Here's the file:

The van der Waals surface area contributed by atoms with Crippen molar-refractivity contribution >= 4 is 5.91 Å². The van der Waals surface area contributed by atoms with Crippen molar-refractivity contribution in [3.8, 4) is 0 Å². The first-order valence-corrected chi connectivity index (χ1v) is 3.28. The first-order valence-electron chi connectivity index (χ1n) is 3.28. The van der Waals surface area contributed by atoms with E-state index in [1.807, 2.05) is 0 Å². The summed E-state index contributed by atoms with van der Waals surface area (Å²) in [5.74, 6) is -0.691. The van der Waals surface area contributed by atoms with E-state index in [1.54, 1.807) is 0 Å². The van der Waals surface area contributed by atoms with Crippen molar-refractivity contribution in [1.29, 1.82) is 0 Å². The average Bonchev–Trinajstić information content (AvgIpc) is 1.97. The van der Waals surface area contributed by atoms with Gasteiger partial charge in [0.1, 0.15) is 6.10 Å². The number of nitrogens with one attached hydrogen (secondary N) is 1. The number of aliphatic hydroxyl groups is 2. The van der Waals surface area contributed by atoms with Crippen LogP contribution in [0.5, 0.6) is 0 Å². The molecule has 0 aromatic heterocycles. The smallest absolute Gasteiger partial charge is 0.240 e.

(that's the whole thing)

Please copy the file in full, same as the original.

The van der Waals surface area contributed by atoms with Crippen molar-refractivity contribution >= 4 is 5.91 Å². The van der Waals surface area contributed by atoms with Crippen molar-refractivity contribution in [3.8, 4) is 0 Å². The first-order valence-corrected chi connectivity index (χ1v) is 3.28. The first-order valence-electron chi connectivity index (χ1n) is 3.28. The van der Waals surface area contributed by atoms with E-state index in [1.807, 2.05) is 0 Å². The summed E-state index contributed by atoms with van der Waals surface area (Å²) in [5.74, 6) is -0.691. The van der Waals surface area contributed by atoms with E-state index in [1.54, 1.807) is 0 Å². The van der Waals surface area contributed by atoms with Crippen molar-refractivity contribution in [1.29, 1.82) is 0 Å². The average Bonchev–Trinajstić information content (AvgIpc) is 1.97. The van der Waals surface area contributed by atoms with Gasteiger partial charge in [0.1, 0.15) is 6.10 Å². The number of nitrogens with one attached hydrogen (secondary N) is 1. The number of aliphatic hydroxyl groups is 2. The van der Waals surface area contributed by atoms with Crippen LogP contribution in [0.5, 0.6) is 0 Å². The molecule has 0 aromatic heterocycles. The smallest absolute Gasteiger partial charge is 0.240 e.